Flu Shot during Pregnancy, do you really need it?

Its flu season & you’re pregnant, should you get the flu shot? Yes.

According to the Centers for Disease Control and Prevention (CDC), getting a flu shot during pregnancy provides protection for both mom and her developing baby from serious flu-related complications.

Even generally healthy women who are pregnant face a high risk of complications from flu viruses, some of which can lead to hospitalization or even death. Severe illness from the flu during later stages of pregnancy can even lead to premature labor and delivery. Yet, statistics from the CDC say that only half of pregnant women are getting their flu shots.

What’s stopping you?

Below are a few common myths about receiving the flu shot during pregnancy:

Myth: The flu shot will give me the flu.

All flu vaccinations are made with a dead, inactivated virus and cannot cause flu illness. Vaccinations greatly reduce your chances of catching a virus; however, the flu shot isn’t 100 percent effective. It only protects against the flu viruses which are expected to cause the most problems in a given flu season. If you do catch a virus, the flu shot will also help to lessen any symptoms you may have.

*Note: Pregnant women should NOT receive the nasal spray flu vaccine because it is made with a live, weakened virus.

Myth: The flu shot isn’t safe.

The flu shot has been given to millions of pregnant and breastfeeding women over the years and no harm has been shown to come to mothers or babies. Side effects may include soreness and redness at the site where the shot was given, but should only last one to two days.

On the contrary, getting a flu shot prevents potential maternal complications due to the flu. When you’re pregnant, your risk of developing respiratory illnesses, such as pneumonia, increases significantly.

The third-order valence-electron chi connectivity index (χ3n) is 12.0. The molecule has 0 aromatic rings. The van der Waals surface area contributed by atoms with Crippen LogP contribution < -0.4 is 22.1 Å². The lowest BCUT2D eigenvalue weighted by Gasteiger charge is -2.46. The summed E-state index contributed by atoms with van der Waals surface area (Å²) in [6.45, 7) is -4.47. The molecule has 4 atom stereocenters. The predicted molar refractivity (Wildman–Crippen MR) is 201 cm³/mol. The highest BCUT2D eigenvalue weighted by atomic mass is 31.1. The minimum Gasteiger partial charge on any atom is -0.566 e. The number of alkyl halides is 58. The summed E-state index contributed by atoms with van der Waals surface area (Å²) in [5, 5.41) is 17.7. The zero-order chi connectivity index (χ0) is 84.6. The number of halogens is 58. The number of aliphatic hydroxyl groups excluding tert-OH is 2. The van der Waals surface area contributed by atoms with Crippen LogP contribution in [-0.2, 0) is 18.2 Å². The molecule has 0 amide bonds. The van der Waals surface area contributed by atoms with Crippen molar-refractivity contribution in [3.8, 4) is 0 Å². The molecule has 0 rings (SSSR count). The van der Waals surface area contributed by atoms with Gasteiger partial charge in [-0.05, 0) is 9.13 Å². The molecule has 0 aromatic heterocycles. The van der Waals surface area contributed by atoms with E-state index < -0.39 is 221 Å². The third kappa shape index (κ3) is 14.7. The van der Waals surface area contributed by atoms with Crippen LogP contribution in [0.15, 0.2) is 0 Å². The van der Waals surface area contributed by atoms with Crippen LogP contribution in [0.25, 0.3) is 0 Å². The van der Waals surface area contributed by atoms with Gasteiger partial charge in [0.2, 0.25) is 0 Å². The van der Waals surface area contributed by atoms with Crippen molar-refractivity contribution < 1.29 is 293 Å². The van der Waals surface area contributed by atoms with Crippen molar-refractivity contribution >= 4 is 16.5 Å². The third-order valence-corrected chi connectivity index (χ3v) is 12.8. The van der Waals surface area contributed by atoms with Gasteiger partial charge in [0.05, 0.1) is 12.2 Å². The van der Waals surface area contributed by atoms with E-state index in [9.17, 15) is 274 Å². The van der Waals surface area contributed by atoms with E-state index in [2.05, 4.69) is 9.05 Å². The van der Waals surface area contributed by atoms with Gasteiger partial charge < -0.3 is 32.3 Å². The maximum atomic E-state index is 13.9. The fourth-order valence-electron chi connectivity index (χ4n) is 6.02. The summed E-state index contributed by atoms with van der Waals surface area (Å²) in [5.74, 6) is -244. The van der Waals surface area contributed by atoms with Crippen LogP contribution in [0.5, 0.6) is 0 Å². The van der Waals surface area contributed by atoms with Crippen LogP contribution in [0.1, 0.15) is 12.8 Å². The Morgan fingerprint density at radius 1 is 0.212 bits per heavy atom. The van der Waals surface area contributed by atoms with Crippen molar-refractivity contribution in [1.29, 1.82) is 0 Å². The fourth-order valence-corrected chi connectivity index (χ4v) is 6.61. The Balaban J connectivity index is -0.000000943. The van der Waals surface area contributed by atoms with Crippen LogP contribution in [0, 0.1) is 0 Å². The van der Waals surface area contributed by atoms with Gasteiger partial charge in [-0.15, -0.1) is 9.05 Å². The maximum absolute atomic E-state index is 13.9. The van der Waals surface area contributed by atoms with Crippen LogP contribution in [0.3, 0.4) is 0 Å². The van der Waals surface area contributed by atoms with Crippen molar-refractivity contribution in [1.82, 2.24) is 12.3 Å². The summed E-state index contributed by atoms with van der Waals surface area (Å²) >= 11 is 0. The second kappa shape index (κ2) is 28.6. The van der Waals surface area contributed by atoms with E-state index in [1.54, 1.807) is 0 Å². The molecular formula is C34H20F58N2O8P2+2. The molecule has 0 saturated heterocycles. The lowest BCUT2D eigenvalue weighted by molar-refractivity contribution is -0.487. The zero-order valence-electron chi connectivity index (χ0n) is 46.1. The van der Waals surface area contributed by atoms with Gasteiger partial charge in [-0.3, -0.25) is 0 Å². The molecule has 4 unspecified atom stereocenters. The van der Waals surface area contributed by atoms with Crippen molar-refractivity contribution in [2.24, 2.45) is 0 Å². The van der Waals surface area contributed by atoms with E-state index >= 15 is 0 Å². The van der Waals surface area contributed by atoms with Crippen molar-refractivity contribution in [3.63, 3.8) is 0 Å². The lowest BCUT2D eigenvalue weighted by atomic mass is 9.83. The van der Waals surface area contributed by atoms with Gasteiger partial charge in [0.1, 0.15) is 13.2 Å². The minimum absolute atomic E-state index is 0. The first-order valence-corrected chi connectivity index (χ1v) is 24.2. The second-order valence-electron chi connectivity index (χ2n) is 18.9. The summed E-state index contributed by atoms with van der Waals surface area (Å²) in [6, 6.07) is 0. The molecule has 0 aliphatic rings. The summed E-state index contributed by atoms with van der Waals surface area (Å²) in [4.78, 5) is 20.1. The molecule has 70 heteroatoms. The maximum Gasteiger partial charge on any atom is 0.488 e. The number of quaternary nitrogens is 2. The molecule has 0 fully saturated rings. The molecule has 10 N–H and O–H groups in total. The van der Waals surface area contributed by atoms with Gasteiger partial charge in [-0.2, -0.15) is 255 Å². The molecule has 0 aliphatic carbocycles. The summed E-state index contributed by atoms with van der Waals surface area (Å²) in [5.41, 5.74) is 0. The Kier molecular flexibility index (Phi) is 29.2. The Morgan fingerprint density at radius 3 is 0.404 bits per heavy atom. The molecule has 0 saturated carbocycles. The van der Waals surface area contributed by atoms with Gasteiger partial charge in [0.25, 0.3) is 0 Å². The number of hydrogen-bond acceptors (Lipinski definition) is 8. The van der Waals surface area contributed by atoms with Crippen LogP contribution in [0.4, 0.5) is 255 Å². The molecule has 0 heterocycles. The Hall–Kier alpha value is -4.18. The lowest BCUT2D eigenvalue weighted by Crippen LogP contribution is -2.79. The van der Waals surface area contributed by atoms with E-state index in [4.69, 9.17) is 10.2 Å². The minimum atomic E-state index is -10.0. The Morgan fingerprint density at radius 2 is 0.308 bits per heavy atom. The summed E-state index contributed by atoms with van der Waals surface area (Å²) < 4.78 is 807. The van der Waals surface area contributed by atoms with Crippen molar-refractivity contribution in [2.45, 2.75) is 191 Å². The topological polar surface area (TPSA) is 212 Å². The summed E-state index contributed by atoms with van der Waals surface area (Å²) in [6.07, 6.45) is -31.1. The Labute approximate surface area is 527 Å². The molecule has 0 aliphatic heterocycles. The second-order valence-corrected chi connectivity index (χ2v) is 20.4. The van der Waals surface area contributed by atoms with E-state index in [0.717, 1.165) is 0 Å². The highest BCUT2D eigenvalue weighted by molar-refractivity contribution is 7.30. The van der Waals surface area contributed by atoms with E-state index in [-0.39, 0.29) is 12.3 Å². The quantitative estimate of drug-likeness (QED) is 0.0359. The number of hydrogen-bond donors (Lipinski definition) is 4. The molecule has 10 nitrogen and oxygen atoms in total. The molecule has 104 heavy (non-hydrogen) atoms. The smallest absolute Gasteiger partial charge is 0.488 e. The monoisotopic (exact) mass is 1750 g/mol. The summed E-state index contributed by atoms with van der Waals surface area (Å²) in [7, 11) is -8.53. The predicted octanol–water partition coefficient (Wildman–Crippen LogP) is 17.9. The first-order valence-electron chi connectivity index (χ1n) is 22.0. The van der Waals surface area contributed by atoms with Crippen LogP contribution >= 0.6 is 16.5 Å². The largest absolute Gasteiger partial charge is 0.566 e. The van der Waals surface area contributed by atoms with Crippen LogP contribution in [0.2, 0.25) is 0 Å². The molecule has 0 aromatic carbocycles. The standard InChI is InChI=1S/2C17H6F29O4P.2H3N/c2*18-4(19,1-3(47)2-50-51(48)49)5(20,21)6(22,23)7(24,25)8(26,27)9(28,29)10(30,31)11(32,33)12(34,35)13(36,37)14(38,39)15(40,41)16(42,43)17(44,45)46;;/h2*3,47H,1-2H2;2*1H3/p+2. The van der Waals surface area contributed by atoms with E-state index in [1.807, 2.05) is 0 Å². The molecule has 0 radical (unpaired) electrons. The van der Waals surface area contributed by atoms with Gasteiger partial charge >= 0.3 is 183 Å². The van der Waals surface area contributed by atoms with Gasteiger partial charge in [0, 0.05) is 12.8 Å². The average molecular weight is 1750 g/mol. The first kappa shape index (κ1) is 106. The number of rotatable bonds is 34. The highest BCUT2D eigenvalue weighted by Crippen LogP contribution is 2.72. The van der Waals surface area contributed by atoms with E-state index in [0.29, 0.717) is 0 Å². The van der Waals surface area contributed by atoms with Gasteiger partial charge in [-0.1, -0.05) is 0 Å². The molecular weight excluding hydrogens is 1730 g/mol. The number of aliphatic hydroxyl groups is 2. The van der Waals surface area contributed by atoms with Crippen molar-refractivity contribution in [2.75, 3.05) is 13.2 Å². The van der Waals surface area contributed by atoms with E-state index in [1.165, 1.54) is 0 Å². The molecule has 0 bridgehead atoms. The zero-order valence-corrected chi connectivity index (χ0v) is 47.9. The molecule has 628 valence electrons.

Myth: It’s unnecessary.

Think about it this way – a flu shot doesn’t just help protect you; it continues to protect your baby after birth. When a pregnant woman is vaccinated, the baby is born with flu antibodies that will help protect them from the flu for up to six months after being born. This is especially important because babies cannot receive a vaccination on their own until they are at least six months of age, and are at the highest risk of having complications from the flu.

Myth: I’m too early/far into my pregnancy to receive the flu shot.

Flu shots can be safely administered to women in any stage of their pregnancy. It is recommended that you receive the flu shot as early in the flu season as possible.

Do not get a flu shot if you’re already sick or have a fever. Your physician may recommend waiting until your symptoms are gone.

Myth: I got the flu shot last year, so I don’t need this one.

You need an annual flu shot because different strains of flu come around every year. Updated vaccinations will give you optimal protection against the flu.

So, how do you feel about getting the flu shot now?

For more information on the importance of flu vaccinations during pregnancy, visit Pomona Valley Hospital Medical Center’s YouTube page and view Dr. M. Hellen Rodriguez’s, Medical Director of Maternal Fetal Medicine at Pomona Valley Hospital Medical Center, videos: